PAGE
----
Front Page Titles (by Subject) WAYS AND MEANS222 February 1822 - The Works and Correspondence of David Ricardo, Vol. 5 Speeches and Evidence
WAYS AND MEANS222 February 1822 - David Ricardo, The Works and Correspondence of David Ricardo, Vol. 5 Speeches and Evidence 
The Works and Correspondence of David Ricardo, ed. Piero Sraffa with the Collaboration of M.H. Dobb (Indianapolis: Liberty Fund, 2005). Vol. 5 Speeches and Evidence 1815-1823.
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First published by Cambridge University Press in 1951. Copyright 1951, 1952, 1955, 1973 by the Royal Economic Society. This edition of The Works and Correspondence of David Ricardo is published by Liberty Fund, Inc., under license from the Royal Economic Society.
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WAYS AND MEANS
22 February 1822
Col. Davies called the attention of the House to certain discrepancies between the finance accounts for the year and the statement of income and expenditure of the country up to 5 Jan.1821. Mr. Hume moved that ‘the Chancellor of the Exchequer should be requested to reconcile the two accounts’.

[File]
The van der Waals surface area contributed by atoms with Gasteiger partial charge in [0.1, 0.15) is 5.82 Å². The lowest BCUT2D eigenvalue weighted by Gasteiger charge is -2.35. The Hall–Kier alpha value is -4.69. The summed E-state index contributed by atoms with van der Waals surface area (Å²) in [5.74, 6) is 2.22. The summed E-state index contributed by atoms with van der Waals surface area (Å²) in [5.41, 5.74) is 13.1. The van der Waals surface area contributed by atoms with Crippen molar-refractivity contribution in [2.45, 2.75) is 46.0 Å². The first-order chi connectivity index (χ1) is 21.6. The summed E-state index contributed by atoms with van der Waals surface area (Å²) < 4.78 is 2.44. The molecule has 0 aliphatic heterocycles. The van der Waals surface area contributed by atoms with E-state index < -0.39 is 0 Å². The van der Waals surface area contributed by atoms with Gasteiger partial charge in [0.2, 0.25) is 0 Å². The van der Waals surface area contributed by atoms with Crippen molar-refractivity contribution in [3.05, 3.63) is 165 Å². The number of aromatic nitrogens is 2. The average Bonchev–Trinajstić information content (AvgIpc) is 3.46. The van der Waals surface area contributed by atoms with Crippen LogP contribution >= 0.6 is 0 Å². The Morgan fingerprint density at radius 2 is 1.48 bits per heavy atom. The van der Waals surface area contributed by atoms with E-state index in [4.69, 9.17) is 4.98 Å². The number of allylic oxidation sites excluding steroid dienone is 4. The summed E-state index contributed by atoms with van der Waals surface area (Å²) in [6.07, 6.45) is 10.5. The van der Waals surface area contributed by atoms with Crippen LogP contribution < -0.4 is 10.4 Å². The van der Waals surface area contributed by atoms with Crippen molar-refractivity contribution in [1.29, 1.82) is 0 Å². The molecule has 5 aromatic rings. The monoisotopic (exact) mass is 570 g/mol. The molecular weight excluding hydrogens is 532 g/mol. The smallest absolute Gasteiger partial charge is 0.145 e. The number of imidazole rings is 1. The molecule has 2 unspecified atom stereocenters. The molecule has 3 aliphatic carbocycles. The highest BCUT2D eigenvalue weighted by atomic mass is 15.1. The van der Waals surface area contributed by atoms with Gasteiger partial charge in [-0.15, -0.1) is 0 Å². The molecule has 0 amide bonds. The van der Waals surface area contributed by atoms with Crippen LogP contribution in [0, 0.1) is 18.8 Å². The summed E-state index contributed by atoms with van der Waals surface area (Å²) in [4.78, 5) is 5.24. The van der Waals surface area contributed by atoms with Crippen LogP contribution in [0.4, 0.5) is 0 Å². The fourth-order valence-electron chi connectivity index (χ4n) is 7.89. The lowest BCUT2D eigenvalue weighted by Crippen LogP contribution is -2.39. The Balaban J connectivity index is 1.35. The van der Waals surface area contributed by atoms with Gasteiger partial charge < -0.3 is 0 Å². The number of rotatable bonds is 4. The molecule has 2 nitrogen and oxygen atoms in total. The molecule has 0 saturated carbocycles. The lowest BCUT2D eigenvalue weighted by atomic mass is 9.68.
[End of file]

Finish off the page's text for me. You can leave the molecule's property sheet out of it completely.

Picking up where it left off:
Mr. Ricardo thought it necessary that some explanation should be given; and he begged leave to call the attention of the Chancellor of the Exchequer to a question which he (Mr. Ricardo) had put to him last year, when he had brought forward his Budget. The sum which had actually been devoted to the repayment of Exchequer Bills up to January 15, 1821, had been only 950,000l., while the Chancellor of the Exchequer had said it would be 1,700,000l., it appearing that 700,000l. had been expended in the payment of interest on Exchequer Bills. Next year the Chancellor of the Exchequer had promised that the surplus would be 4,000,000l. But when it came to be ascertained, it had turned out to be only 2,600,000l. How was the Right Honourable Gentleman to reconcile these differences. The interest on Exchequer Bills had amounted to 1,380,000l. and this, with some other matters not well explained, made a total of 1,700,000l. If the accounts were to be kept in this way, it was impossible that the Members of that House could come to any knowledge of the real state of the country. They had been told of large surpluses, which, from year to year, were to be available to purposes of economy, but when they came to count those sums, they found that the greater part had vanished. If they were told that 1,700,000l. would be available in one year, and instead of that had only 950,000l.; if they were told that in the subsequent year there would be four millions, and it had turned out that there were only two millions, what security was there that next year they might not have only two millions instead of the five millions, of which the Right Honourable Gentleman had boasted? The whole of the boasted surplus might thus, it was evident, be absorbed in a quarter of which the House had no knowledge. It had been said that the expences were to be but 18,210,000l. but upon casting up the four items of which they were composed, the amount proved to be eighteen millions five hundred and fifty thousand pounds. If the expenditure of the year was to exceed the estimate by half a million; if they were to be told of a surplus of four millions, and then in place of that to have a surplus only of 2,600,000l. Then what security had they that there would be a surplus of five millions next year? He thought that the matter stood in much need of explanation.